Bird of Night, Linbury Theatre, London

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Young Appolline dozes in her seaside fishing village in the Caribbean during the 1950s. The life before her offers a choice between the ritual beliefs of her native country and an unknown future if she sets out to absorb foreign culture overseas – almost a symbol for opera itself as it looks to reinvent itself in the new millennium.

Dominique Le Gendre’s Bird of Night, her first full-length opera, was commissioned by the Royal Opera. It has been developed in workshops (this is the current fad for getting new work on to the stage, following in the unsteady footsteps of ENO’s hapless Gaddafi last month) and has now arrived at the Royal Opera House’s smaller performing space.

The opera seeks to occupy that border land where western and Caribbean cultures meet. Nowhere is that more successfully exploited than in the orchestral music, played with flair by 19 members of the Britten Sinfonia conducted by Yuval Zorn. Le Gendre makes use of traditional dance rhythms and instruments, fusing them into a poetic and vibrant score that recalls the exotic sounds exploited by composers such as Ravel and Britten.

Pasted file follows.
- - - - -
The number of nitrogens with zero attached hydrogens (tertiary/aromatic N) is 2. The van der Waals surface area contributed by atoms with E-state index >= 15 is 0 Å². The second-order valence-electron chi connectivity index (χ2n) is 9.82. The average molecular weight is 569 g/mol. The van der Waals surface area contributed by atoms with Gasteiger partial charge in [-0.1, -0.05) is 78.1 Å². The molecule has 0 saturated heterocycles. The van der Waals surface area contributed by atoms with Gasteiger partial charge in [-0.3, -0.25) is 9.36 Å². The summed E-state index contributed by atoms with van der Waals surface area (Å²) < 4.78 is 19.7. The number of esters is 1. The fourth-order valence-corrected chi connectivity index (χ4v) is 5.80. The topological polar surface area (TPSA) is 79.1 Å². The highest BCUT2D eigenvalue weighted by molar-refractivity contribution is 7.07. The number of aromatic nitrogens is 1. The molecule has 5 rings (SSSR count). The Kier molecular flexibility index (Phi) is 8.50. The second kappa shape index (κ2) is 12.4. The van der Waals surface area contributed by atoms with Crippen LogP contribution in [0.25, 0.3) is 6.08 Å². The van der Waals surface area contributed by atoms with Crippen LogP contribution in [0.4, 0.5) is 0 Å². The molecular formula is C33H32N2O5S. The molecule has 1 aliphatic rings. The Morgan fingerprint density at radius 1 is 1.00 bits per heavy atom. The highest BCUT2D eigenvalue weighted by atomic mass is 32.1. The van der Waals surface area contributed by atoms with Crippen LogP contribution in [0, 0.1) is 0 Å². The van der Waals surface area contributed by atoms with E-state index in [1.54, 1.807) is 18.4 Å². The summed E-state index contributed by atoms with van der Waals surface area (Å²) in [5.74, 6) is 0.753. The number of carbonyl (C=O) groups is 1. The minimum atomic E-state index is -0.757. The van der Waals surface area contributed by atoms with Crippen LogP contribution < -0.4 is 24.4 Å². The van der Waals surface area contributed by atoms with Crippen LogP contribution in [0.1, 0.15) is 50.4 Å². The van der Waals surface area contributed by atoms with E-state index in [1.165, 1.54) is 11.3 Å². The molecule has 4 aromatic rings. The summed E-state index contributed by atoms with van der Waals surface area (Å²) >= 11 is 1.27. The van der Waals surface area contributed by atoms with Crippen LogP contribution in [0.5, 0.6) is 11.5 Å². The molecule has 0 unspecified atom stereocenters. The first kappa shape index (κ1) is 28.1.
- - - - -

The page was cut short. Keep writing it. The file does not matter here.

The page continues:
The story is simple enough and sets up interesting parallel themes between night and day, the spiritual and the rational, old inherited knowledge and new scientific disciplines. The problem was that, at least as far as the interval, hardly any of the many words in Paul Bentley’s libretto could be heard. (Isn’t this the sort of problem that workshops are meant to sort out?) The opera seemed to drift and one’s mind drifted with it, until the scenes leading to the fiery denouement raised the intensity level.

Betsabée Haas looked just right as 15-year-old Appolline, though the vocal lines sometimes lie optimistically high for her. The rest of the cast ranged from the admirable – Andrea Baker, a tower of strength as the grandmother who sacrifices herself, but also Liora Grodnikaite and Grant Doyle – to the horribly strained. Irina Brown’s production is clear-headed, Rae Smith’s designs are sleek and simple, but this is the composer’s evening: Le Gendre is a name worth watching.

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